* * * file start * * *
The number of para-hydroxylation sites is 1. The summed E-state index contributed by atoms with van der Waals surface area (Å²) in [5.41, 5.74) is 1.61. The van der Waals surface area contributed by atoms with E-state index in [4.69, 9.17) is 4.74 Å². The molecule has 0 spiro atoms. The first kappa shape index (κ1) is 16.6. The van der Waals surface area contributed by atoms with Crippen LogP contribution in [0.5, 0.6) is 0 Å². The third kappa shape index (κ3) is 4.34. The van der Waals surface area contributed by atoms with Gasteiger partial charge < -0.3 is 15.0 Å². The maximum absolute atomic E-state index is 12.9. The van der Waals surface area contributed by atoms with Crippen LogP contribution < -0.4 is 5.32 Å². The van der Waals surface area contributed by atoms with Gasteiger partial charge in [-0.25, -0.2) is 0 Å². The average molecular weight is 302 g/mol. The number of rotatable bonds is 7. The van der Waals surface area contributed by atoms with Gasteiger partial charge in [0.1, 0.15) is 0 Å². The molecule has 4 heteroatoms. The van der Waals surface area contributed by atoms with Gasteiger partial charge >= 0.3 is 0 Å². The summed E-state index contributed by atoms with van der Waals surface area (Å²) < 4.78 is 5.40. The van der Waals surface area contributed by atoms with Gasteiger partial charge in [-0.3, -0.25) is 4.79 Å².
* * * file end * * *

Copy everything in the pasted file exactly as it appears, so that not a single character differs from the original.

The number of para-hydroxylation sites is 1. The summed E-state index contributed by atoms with van der Waals surface area (Å²) in [5.41, 5.74) is 1.61. The van der Waals surface area contributed by atoms with E-state index in [4.69, 9.17) is 4.74 Å². The molecule has 0 spiro atoms. The first kappa shape index (κ1) is 16.6. The van der Waals surface area contributed by atoms with Crippen LogP contribution in [0.5, 0.6) is 0 Å². The third kappa shape index (κ3) is 4.34. The van der Waals surface area contributed by atoms with Gasteiger partial charge < -0.3 is 15.0 Å². The maximum absolute atomic E-state index is 12.9. The van der Waals surface area contributed by atoms with Crippen LogP contribution < -0.4 is 5.32 Å². The van der Waals surface area contributed by atoms with Gasteiger partial charge in [-0.25, -0.2) is 0 Å². The average molecular weight is 302 g/mol. The number of rotatable bonds is 7. The van der Waals surface area contributed by atoms with Gasteiger partial charge in [0.1, 0.15) is 0 Å². The molecule has 4 heteroatoms. The van der Waals surface area contributed by atoms with Gasteiger partial charge >= 0.3 is 0 Å². The summed E-state index contributed by atoms with van der Waals surface area (Å²) < 4.78 is 5.40. The van der Waals surface area contributed by atoms with Gasteiger partial charge in [-0.3, -0.25) is 4.79 Å².